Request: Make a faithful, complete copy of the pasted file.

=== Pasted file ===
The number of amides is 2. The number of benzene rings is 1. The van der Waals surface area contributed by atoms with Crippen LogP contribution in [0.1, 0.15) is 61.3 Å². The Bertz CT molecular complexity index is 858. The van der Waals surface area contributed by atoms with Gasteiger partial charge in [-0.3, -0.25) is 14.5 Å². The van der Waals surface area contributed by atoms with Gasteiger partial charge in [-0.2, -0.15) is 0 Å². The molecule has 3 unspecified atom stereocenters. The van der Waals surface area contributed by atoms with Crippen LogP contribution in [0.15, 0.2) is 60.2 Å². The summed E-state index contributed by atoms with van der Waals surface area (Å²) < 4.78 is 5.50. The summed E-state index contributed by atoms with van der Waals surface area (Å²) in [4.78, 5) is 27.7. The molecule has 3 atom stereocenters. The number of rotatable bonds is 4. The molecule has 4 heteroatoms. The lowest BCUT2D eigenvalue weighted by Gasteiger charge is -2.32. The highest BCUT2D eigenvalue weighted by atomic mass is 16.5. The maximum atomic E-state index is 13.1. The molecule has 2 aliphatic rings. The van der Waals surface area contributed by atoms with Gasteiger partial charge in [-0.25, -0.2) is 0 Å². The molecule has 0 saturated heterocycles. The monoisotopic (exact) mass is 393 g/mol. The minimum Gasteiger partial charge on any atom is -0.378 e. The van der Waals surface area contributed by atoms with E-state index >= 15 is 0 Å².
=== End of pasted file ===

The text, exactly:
The number of amides is 2. The number of benzene rings is 1. The van der Waals surface area contributed by atoms with Crippen LogP contribution in [0.1, 0.15) is 61.3 Å². The Bertz CT molecular complexity index is 858. The van der Waals surface area contributed by atoms with Gasteiger partial charge in [-0.3, -0.25) is 14.5 Å². The van der Waals surface area contributed by atoms with Gasteiger partial charge in [-0.2, -0.15) is 0 Å². The molecule has 3 unspecified atom stereocenters. The van der Waals surface area contributed by atoms with Crippen LogP contribution in [0.15, 0.2) is 60.2 Å². The summed E-state index contributed by atoms with van der Waals surface area (Å²) < 4.78 is 5.50. The summed E-state index contributed by atoms with van der Waals surface area (Å²) in [4.78, 5) is 27.7. The molecule has 3 atom stereocenters. The number of rotatable bonds is 4. The molecule has 4 heteroatoms. The lowest BCUT2D eigenvalue weighted by Gasteiger charge is -2.32. The highest BCUT2D eigenvalue weighted by atomic mass is 16.5. The maximum atomic E-state index is 13.1. The molecule has 2 aliphatic rings. The van der Waals surface area contributed by atoms with Gasteiger partial charge in [-0.25, -0.2) is 0 Å². The molecule has 0 saturated heterocycles. The monoisotopic (exact) mass is 393 g/mol. The minimum Gasteiger partial charge on any atom is -0.378 e. The van der Waals surface area contributed by atoms with E-state index >= 15 is 0 Å².